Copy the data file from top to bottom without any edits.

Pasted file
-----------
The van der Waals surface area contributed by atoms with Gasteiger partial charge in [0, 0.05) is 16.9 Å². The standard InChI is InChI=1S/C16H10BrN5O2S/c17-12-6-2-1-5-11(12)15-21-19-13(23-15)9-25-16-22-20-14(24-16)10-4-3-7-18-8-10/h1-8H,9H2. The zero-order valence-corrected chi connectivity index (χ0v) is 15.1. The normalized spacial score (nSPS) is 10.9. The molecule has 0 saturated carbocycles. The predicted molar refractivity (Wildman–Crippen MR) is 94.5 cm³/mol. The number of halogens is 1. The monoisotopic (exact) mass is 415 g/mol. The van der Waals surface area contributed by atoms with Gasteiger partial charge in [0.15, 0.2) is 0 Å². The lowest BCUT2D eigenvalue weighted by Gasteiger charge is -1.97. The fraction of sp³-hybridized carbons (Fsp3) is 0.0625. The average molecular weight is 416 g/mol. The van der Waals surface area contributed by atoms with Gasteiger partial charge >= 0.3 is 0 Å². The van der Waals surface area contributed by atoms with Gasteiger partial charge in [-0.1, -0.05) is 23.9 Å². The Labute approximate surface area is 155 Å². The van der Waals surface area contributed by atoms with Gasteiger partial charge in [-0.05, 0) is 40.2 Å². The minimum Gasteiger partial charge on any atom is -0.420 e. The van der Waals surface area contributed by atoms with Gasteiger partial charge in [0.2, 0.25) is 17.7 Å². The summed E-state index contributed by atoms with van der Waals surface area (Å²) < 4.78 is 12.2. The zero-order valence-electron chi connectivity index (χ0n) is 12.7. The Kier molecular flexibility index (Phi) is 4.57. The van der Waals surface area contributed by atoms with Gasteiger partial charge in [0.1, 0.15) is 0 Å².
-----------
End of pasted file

The van der Waals surface area contributed by atoms with Gasteiger partial charge in [0, 0.05) is 16.9 Å². The standard InChI is InChI=1S/C16H10BrN5O2S/c17-12-6-2-1-5-11(12)15-21-19-13(23-15)9-25-16-22-20-14(24-16)10-4-3-7-18-8-10/h1-8H,9H2. The zero-order valence-corrected chi connectivity index (χ0v) is 15.1. The normalized spacial score (nSPS) is 10.9. The molecule has 0 saturated carbocycles. The predicted molar refractivity (Wildman–Crippen MR) is 94.5 cm³/mol. The number of halogens is 1. The monoisotopic (exact) mass is 415 g/mol. The van der Waals surface area contributed by atoms with Gasteiger partial charge in [0.15, 0.2) is 0 Å². The lowest BCUT2D eigenvalue weighted by Gasteiger charge is -1.97. The fraction of sp³-hybridized carbons (Fsp3) is 0.0625. The average molecular weight is 416 g/mol. The van der Waals surface area contributed by atoms with Gasteiger partial charge >= 0.3 is 0 Å². The van der Waals surface area contributed by atoms with Gasteiger partial charge in [-0.1, -0.05) is 23.9 Å². The Labute approximate surface area is 155 Å². The van der Waals surface area contributed by atoms with Gasteiger partial charge in [-0.05, 0) is 40.2 Å². The minimum Gasteiger partial charge on any atom is -0.420 e. The van der Waals surface area contributed by atoms with Gasteiger partial charge in [0.2, 0.25) is 17.7 Å². The summed E-state index contributed by atoms with van der Waals surface area (Å²) < 4.78 is 12.2. The zero-order valence-electron chi connectivity index (χ0n) is 12.7. The Kier molecular flexibility index (Phi) is 4.57. The van der Waals surface area contributed by atoms with Gasteiger partial charge in [0.1, 0.15) is 0 Å².